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Reformulating Foreign Policy Arguments

During the Reagan era, Jeanne Kirkpatrick and other foreign policy analysts popularized an argument which attempted to justify U.S. support for authoritarian regimes but not totalitarian regimes. The now familiar argument maintained that the U.S. ought to aid the former often brutal criminal regimes but not the latter often brutal criminal regimes since authoritarian governments had an historical tendency to develop into democracies. Kirkpatrick and others grabbed the high ground by challenging their opponents to offer a single instance of such a democratic transformation in a totalitarian regime.

The actual debate focused on U.S. support of Central American states, especially El Salvador and Nicaragua. In this context, these analysts argued that the U.S. was justified in supporting authoritarian El Salvador but not totalitarian Nicaragua, since Nicaragua was not the sort of government which would one day turn into a democratic country.

This argument has now failed. And we should be glad at this failure. The failure of this influential argument is evident not only in Nicaragua but even more so in Eastern Europe. The speed with which such arguments become obsolete is one fascinating aspect of our current political landscape.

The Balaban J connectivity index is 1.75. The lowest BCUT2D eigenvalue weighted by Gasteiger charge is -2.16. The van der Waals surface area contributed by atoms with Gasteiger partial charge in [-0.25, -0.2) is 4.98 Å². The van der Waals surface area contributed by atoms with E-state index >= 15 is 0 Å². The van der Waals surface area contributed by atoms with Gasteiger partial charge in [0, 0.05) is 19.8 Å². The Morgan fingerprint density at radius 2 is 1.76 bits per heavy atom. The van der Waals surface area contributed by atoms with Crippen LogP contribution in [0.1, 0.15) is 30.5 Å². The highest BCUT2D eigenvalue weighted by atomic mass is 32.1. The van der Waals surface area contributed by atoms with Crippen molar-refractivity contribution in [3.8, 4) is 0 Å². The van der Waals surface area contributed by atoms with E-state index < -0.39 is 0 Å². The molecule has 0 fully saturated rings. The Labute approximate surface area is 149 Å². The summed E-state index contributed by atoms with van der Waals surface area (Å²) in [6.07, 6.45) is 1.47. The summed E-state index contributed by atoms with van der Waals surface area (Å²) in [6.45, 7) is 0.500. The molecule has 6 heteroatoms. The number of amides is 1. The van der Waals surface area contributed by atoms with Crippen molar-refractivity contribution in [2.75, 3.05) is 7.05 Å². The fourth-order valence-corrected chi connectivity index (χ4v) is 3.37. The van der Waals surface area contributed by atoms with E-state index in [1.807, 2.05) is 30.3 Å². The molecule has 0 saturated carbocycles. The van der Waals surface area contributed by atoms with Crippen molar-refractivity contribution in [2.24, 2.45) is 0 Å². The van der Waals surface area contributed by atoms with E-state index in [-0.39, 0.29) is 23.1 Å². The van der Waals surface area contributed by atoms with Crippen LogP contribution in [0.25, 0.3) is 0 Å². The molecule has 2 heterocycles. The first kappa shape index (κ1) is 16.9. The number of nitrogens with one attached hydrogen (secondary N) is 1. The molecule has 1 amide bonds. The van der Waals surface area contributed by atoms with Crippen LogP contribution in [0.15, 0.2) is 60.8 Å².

However, millions of dollars were administered to foreign nations on the basis of such arguments. Now as we have a historical moment of intellectual reorganization regarding foreign policy, we have the opportunity to voice arguments which challenge the entire practice of U.S. support for foreign nations. One simple question we should press at this time is: why should we offer foreign aid at all? Why should authoritarian or totalitarian regimes have access to U.S. funds?

The Constitution does not provide any sort of justification for using tax money in this manner. Moreover, such funds tend to politicize the societies we choose to subsidize, thus discouraging private, non-political production. We do great damage by "aiding" such countries in this manner. We not only redistribute our own citizens' funds against their wishes, but we suggest to the recepients that wealth is given not created. Such a precedent is the death knell of a culture.

Sadly, the current administration shows no sign of moving in this direction. The damage awaiting these countries is predictable.

DMJ


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